A federal judge is expected to rule soon on a matter of life and death for the president.
That, at least, is how the US Secret Service characterizes the stakes if the court orders its agents to testify before Kenneth Starr's grand jury on the Monica Lewinsky matter.
If a president knows that agents can be made to testify about what they see or hear while on duty, he will distance himself, greatly increasing the risk of assassination, the Secret Service argues.
But legally, counters independent counsel Starr, there is no precedent for Secret Service agents to enjoy a special privilege exempting them from giving testimony.
Once again in the Clinton presidency, the courts will decide the extent of privileges enjoyed by the executive branch. Last May, it was the Supreme Court that allowed Paula Jones to proceed in a civil suit against a sitting president. Earlier this month, it was a federal court that denied executive privilege to President Clinton's top aides in the Lewinsky probe.
Now, it appears unlikely that a federal judge - the same one who said Mr. Clinton's senior aides had no claim of executive privilege - will allow a special privilege for his guards.
When the two sides presented their arguments before Chief US District Judge Norma Holloway Johnson last week, she did not seem to find the Secret Service's position convincing.
"I just don't see it," she told Gary Grindler, who represents the agency. "How will the fact that you ask a Secret Service agent to appear before a grand jury affect the ability of the agent to protect the president of the US?"
Mr. Grindler and others say the answer lies in the president's trust of his security detail, which in turn affects agents' proximity to the president. And proximity, they argue, is everything.
"The problem arises if there's distrust," says Philip Melanson at the University of Massachusetts at Dartmouth, author of a book on the Secret Service.
By nature, the relationship between a president and his detail is "fragile" and sometimes tense, says Professor Melanson. If a president doesn't trust his detail will keep confidences, he could "distance himself" from his protectors, he says.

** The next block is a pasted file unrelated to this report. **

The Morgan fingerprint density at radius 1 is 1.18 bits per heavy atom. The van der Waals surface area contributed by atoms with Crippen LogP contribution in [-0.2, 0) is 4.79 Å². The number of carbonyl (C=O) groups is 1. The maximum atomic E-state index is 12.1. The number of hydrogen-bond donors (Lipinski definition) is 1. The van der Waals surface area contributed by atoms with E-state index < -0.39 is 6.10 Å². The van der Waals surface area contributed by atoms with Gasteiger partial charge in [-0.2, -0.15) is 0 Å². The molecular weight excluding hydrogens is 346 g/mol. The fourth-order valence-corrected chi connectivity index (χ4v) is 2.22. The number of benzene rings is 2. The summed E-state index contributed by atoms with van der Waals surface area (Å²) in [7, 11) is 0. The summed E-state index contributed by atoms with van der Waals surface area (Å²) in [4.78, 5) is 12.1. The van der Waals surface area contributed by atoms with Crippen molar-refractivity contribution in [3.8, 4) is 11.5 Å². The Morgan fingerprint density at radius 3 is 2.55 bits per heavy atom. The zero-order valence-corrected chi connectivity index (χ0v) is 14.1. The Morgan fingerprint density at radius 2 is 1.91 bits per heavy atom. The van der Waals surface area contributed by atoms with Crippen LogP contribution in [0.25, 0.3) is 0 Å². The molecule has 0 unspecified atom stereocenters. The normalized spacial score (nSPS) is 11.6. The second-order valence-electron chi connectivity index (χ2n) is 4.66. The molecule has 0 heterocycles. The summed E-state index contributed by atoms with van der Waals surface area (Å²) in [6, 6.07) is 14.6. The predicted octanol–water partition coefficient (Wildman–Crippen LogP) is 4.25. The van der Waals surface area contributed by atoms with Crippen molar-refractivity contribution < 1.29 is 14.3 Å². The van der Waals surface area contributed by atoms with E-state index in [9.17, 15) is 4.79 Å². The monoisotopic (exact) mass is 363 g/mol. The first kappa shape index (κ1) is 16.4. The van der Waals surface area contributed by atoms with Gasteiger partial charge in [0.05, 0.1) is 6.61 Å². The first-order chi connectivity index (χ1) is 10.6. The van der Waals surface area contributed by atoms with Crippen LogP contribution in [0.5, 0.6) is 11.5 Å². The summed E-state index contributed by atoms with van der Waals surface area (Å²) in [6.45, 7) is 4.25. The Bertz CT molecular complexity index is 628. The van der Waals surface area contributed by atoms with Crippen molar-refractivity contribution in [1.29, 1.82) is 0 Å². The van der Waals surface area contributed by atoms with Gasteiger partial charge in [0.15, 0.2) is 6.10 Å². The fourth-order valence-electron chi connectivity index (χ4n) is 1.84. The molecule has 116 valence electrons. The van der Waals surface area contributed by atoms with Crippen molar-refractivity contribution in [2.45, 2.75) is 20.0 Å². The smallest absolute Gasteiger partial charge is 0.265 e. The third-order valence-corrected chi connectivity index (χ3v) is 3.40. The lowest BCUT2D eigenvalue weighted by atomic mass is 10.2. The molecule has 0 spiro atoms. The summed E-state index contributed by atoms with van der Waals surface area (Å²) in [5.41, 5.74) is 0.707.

Admittedly, says Melanson, keeping security agents at arm's length in the White House is hardly a danger, because security there is at its greatest and access to the president is controlled. Secret Service agents, for example, are not usually in the Oval Office.
More troublesome are times when a president is on the road and wants to prevent his ever-present shadows from spoiling a photo opportunity or blocking him from mixing with "the people" during an event.
President Kennedy, for instance, refused to have the Secret Service stand on the rear running board of his Lincoln convertible the day he was assassinated. He was shot from the rear.
A president is required by law to accept the Secret Service protection. But no law or rule exempts agents from testifying before a grand jury. If the Secret Service wants to create this privilege, it should turn to Congress, Mr. Starr argued last week. Above all, he said, the Secret Service is a "law-enforcement agency" obligated to cooperate in his probe.
Starr is investigating whether Clinton lied under oath or urged others to lie about his relationship with Ms. Lewinsky, a former White House intern. The Starr grand jury has so far heard testimony from one retired uniformed officer assigned to the White House. While the Secret Service has supplied records and responded to inquiries, it has refused to allow current agents and officers to testify.
Ultimately, argues Starr, a president should have no worry about whatever a Secret Service agent might testify if the president is upholding the law.
Mark Rozell, a political scientist at American University here, calls this last point "the bottom line." Mr. Rozell, who has written extensively on executive privilege, says that "any form of privilege has to be created to protect somehow the public interest, not merely to protect the private or political interests of the president."
This reasoning is not very satisfying to Hamilton Brown of the Association of Former Secret Service Agents, who served under Presidents Kennedy, Johnson, and Nixon. "We're all talking about the legal issues instead of the practical issues," he says. "The issue is proximity" and regardless of the legal arguments, the reality will be that presidents will keep their details dangerously far away if Judge Johnson rules against the Secret Service, insists Mr. Brown.
At least one former president agrees. President Bush has said he "would not have felt comfortable having [agents] close in" if he thought "they would be compelled to testify as to what they had seen or heard, no matter what the subject."